Tuesday, July 14, 2015
Adopting That Sulky Attitude
I'm about to nurse that "I'm Adopted" grudge. You know, the kind you afforded yourself long ago, every time your childhood sense of equity was violated.
C'mon, now, 'fess up: you've indulged in it, too. Remember that time, when dinner was done and all the other kids got to run off and play, but you had to sit there...because you hadn't finished your broccoli? Yeah, that time. You decided nobody really loved you. You just knew you were adopted.
Or the time when the extended family decided it was such a lovely summer evening that they'd have dinner out back on the picnic table—only afterwards, you had to stay behind and help with the dishes.
See? It just wasn't fair. It must have meant something. Yeah, you were adopted.
And so it goes. We're all well past that sulky stage of childhood, and yet that mood sometimes catches up with us, even now.
At least, I know that's true for me right now. Remember my gleeful discovery, last week, of a document that was sure to lead me past my paternal brick wall? Well, yesterday, I took the time to sit down and look up all those names on Aunt Rose's marriage certificate. I checked out her father, Julius Krauss. I looked for her mother, using Anna Zegar, the maiden name provided on the marriage record.
Do you think I actually found anything?
Of course not.
Stuck, I kept that sulky mood at bay by a brilliant realization: I had my brother's Y-DNA test done. After all, if Rose was really my paternal grandfather's sister, her father would be part of our patrilineal line. Maybe those surnames would pop up somewhere on my brother's Y-DNA results. Or maybe even on his autosomal DNA test.
I pulled up my brother's DNA test results. After all, though he doesn't yet have any "exact match" results for his Y-DNA, he is closing in on 400 matches on his autosomal test. Surely someone on that list of hundreds would have one of those surnames in their records.
I switched over to my own DNA test results. If you've kept up on my bi-monthly statistic reports, you already know how many matches I have in my own file—but if you don't, I'd be more than happy to tell you that my own tally is closing in on 880.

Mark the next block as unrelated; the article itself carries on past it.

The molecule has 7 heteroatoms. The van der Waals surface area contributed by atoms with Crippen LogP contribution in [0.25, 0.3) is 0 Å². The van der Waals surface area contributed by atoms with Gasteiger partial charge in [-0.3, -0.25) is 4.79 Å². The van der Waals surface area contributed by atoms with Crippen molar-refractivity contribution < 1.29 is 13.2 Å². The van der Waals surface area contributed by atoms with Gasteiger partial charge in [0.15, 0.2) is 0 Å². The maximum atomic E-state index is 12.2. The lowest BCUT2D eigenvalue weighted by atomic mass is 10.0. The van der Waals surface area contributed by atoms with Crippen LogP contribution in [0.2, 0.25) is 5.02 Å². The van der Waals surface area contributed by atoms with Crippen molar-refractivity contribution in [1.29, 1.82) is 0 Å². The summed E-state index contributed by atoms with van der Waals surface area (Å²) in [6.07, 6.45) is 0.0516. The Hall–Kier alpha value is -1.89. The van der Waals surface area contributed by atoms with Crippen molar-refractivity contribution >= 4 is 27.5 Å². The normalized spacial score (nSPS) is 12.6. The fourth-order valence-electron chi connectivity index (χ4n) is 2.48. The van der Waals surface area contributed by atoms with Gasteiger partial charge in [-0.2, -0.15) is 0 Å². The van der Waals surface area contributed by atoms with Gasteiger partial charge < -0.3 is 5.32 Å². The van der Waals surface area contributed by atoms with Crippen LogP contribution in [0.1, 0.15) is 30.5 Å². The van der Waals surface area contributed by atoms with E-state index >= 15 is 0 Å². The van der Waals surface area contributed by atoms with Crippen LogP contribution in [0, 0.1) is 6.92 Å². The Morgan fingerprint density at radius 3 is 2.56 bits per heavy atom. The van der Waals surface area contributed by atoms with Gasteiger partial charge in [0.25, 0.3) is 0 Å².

Did you think I'd find any Zegars or Krauses there?
Of course not.
Actually, with precious few of those "matches" turning out to be real, documented familial connections, I'm beginning to get to feeling as if I really was adopted. Who are all those people in my DNA test results? Why do none of those DNA results seem to line up with my painstakingly extensive documentation?
Not that I want to minimize the agony experienced by those who really are adopted and have that deep yearning to know their roots. Witness the two "mystery cousins" I'm currently working with, who have had that inexplicable drive to find out what their birth heritage really is. In comparison, I really am nursing a childish sulk. But I'm frustrated, nonetheless.
Then, too, I have to keep in mind that my oldest cousin had warned me that our paternal grandfather had once told him that he—Theodore J. Puhalski or John T. McCann or whoever he really was—was adopted, himself.
I had always thought that surely, my grandfather had only meant that his parents had died when he was young, and another family member had taken him in. After all, we are talking about a childhood during the late 1800s, when that sort of arrangement was customary.
But I thought I could figure a way around that roadblock. Perhaps I can't. As frustrating as it is, I may have to concede defeat. There are just some genealogical secrets that may remain just that: secrets. No matter how much of a tantrum I throw in my retreat into that sulky haven, I can't coax some details from the lips of those long departed. Nor can those secrets get extracted from the documents of foreign lands—or even the reticent bureaucrats of New York City.
Even in the face of the most petulant childish pout, the answer for a genealogical researcher may simply be just "No."